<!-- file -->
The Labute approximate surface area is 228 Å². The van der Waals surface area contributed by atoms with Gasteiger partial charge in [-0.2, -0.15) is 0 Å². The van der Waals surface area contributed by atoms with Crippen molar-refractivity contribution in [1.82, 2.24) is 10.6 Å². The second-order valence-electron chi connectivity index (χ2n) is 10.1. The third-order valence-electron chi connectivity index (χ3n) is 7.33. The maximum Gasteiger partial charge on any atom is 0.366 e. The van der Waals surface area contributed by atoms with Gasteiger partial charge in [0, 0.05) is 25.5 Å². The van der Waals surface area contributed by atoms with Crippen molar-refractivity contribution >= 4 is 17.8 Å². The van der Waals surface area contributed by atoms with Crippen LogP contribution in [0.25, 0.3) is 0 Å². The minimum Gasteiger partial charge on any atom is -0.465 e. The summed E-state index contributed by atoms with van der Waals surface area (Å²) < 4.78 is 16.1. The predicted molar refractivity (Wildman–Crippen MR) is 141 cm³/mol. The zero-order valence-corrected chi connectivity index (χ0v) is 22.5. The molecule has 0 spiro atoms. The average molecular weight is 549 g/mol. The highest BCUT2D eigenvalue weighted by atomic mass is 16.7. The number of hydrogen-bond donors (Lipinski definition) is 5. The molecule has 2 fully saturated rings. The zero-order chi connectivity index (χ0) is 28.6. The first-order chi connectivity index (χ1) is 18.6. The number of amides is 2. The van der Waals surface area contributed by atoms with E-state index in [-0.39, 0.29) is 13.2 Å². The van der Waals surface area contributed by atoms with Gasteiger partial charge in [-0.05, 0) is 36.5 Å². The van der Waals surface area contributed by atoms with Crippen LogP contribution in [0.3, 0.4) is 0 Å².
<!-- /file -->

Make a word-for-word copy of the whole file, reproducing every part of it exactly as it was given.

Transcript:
The Labute approximate surface area is 228 Å². The van der Waals surface area contributed by atoms with Gasteiger partial charge in [-0.2, -0.15) is 0 Å². The van der Waals surface area contributed by atoms with Crippen molar-refractivity contribution in [1.82, 2.24) is 10.6 Å². The second-order valence-electron chi connectivity index (χ2n) is 10.1. The third-order valence-electron chi connectivity index (χ3n) is 7.33. The maximum Gasteiger partial charge on any atom is 0.366 e. The van der Waals surface area contributed by atoms with Gasteiger partial charge in [0, 0.05) is 25.5 Å². The van der Waals surface area contributed by atoms with Crippen molar-refractivity contribution >= 4 is 17.8 Å². The van der Waals surface area contributed by atoms with Crippen LogP contribution in [0.25, 0.3) is 0 Å². The minimum Gasteiger partial charge on any atom is -0.465 e. The summed E-state index contributed by atoms with van der Waals surface area (Å²) < 4.78 is 16.1. The predicted molar refractivity (Wildman–Crippen MR) is 141 cm³/mol. The zero-order valence-corrected chi connectivity index (χ0v) is 22.5. The molecule has 0 spiro atoms. The average molecular weight is 549 g/mol. The highest BCUT2D eigenvalue weighted by atomic mass is 16.7. The number of hydrogen-bond donors (Lipinski definition) is 5. The molecule has 2 fully saturated rings. The zero-order chi connectivity index (χ0) is 28.6. The first-order chi connectivity index (χ1) is 18.6. The number of amides is 2. The van der Waals surface area contributed by atoms with E-state index in [-0.39, 0.29) is 13.2 Å². The van der Waals surface area contributed by atoms with Gasteiger partial charge in [-0.05, 0) is 36.5 Å². The van der Waals surface area contributed by atoms with Crippen LogP contribution in [0.3, 0.4) is 0 Å².